Title:     "Alaska Aurora Grizzly Bear"

© Alaska Artist Dianne Roberson

                   Northern Lights | Alaska                   

Stock #  DA 039

Digital Art       |         Color Print on glossy paper

Size:  20" wide by 16" High     $ 45.00      Color Print on glossy paper                                                   

Size:  20" wide by 16" High     $175.00     Color Print on stretched canvas                            

Size:  14" wide by 11" High     $35.00     Color Print on glossy paper                                                    


Grizzly bears are larger than black bears, have a more prominent shoulder hump, less prominent ears, and longer, straighter claws.  They
also have a concave appearance to their forehead in profile, versus a straight or roman nose profile of a black bear.  Color is not a reliable
key in differentiating these bears because black and brown bears have many color phases.  Brown bear individuals may be active at any
time of the day, but generally forage in the morning and evening and rest in dense cover by day.  They may excavate shallow depressions to
lay in.  Home ranges can be as large as 1,000 square miles, but are on average between 30 and 160 square miles, with male ranges
nearly seven times greater than female ranges.  Although generally solitary, they occur in large groups in concentrated feeding areas such
as salmon spawning streams, sedge flats , open garbage dumps or on whale carcasses.  Because of this, they have developed a complex
language and social structure to express their feelings and minimize fights.  In winter when food is unavailable or scarce, bears enter a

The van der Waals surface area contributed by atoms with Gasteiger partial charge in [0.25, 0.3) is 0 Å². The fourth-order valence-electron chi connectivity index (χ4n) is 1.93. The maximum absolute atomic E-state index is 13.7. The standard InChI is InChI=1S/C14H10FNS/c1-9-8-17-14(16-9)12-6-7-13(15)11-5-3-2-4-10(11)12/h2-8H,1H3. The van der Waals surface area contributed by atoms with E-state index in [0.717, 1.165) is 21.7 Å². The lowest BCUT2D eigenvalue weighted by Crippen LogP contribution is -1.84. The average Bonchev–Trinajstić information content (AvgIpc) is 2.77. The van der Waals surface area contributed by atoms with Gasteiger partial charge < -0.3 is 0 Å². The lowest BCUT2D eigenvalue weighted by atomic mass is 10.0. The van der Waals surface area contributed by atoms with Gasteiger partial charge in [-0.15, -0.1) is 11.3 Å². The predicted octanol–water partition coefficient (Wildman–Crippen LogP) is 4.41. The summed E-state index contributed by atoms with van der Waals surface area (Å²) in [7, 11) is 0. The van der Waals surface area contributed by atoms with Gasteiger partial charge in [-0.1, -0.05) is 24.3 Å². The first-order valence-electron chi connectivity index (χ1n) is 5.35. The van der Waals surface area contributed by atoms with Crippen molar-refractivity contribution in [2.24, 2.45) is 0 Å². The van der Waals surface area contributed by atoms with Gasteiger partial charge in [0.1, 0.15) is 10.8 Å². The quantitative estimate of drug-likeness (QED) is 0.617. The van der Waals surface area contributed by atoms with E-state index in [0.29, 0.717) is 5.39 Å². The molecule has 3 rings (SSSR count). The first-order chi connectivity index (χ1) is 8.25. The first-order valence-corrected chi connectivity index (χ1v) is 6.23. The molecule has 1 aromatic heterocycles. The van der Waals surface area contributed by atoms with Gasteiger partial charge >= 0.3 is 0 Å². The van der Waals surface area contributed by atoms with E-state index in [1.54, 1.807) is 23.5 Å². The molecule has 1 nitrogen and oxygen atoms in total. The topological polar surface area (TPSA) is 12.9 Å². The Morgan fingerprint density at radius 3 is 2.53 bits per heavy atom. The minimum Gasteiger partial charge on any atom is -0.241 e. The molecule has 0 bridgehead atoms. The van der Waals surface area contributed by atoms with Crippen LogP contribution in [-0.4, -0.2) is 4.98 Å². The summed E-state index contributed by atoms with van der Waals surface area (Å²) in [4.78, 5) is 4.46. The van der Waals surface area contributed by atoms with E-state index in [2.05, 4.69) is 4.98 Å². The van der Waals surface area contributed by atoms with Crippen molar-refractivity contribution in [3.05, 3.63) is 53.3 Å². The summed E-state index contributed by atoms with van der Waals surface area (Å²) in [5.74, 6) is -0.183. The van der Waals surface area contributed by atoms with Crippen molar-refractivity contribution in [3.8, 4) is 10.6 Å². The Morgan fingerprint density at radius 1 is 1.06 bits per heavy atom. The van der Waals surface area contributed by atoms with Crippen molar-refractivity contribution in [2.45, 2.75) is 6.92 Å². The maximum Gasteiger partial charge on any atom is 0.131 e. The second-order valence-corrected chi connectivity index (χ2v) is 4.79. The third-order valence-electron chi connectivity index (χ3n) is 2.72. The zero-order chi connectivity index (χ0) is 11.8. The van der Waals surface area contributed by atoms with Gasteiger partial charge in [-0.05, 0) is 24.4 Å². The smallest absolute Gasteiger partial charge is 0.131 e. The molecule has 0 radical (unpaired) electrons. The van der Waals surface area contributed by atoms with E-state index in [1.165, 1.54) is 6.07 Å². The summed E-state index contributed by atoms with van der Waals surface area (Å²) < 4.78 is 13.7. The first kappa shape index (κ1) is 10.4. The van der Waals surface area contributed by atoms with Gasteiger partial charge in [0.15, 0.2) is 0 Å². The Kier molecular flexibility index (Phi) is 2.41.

state of torpor where body temperatures, heart rate and other metabolic rates are drastically reduced (although not reduced to the level of a
true hibernator, like marmots).  While in the den, they do not eat, drink, urinate or defecate.  Pregnant females are usually the first to enter
dens in the fall and, with their newborn cubs, are the last to exit dens in the spring.

Grizzly bears have an exceptionally acute sense of smell, exceeding that of dogs.  Their eyesight and hearing are comparable to humans.  
They can run in short bursts up to 40 miles per hour and are excellent swimmers.  Grizzly bears are omnivores.  They are very adaptable and
consume a wide variety of foods.  Common food includes salmon, berries, grasses, sedges, ground squirrels, cow parsnip, carrion and
roots.  In many parts of Alaska, they are capable predators of moose and caribou, especially calves.  Grizzly bears are considered
monogamous, having one mate at a time.  Mating season is May to July and cubs are born in the den during January and February.  Twins
are most common.  When cubs emerge in June, they may weigh up to fifteen pounds.  Families stay together for two or three years,  and
after separation, female cubs tend to stay near where they are raised while males disperse farther.  Most Grizzly bears are sexually mature
at five years of age.

Northern Lights

Also know as the Aurora Borealis, these lights are best viewed in the cold dark winter months in Alaska.   The beautiful blaze of the Northern
or Aurora Borealis, begins when energetic electrically charged particles accelerate along the magnetic field lines into the upper
atmosphere, where they collide with gas atoms, causing the atoms to give off light. The air lights up rather like what happens in a
fluorescent light tube.  The colors reflect gases, the most usual yellow-green color coming from oxygen. Red coloring is also due to oxygen
with a contribution from nitrogen and violet is due to nitrogen. The charged particles originate from the sun, and it is the “weather” conditions
on the sun that decide whether or not we will see the aurora.

This print is treated with an ultra violent protective coating.  It will be rolled and inserted into a mailing tube if ordering a glossy paper print, if
ordering stretched canvas this print will be boxed.   The print  will be mailed first class by the U.S. Postal Service and insured.
Art World Plus  |  Digital Art Gallery

Phone:  1-404-462-4615

Inside Alaska phone:  1-907-775-4229

Alaskan Art by Alaskan Artist Dianne Roberson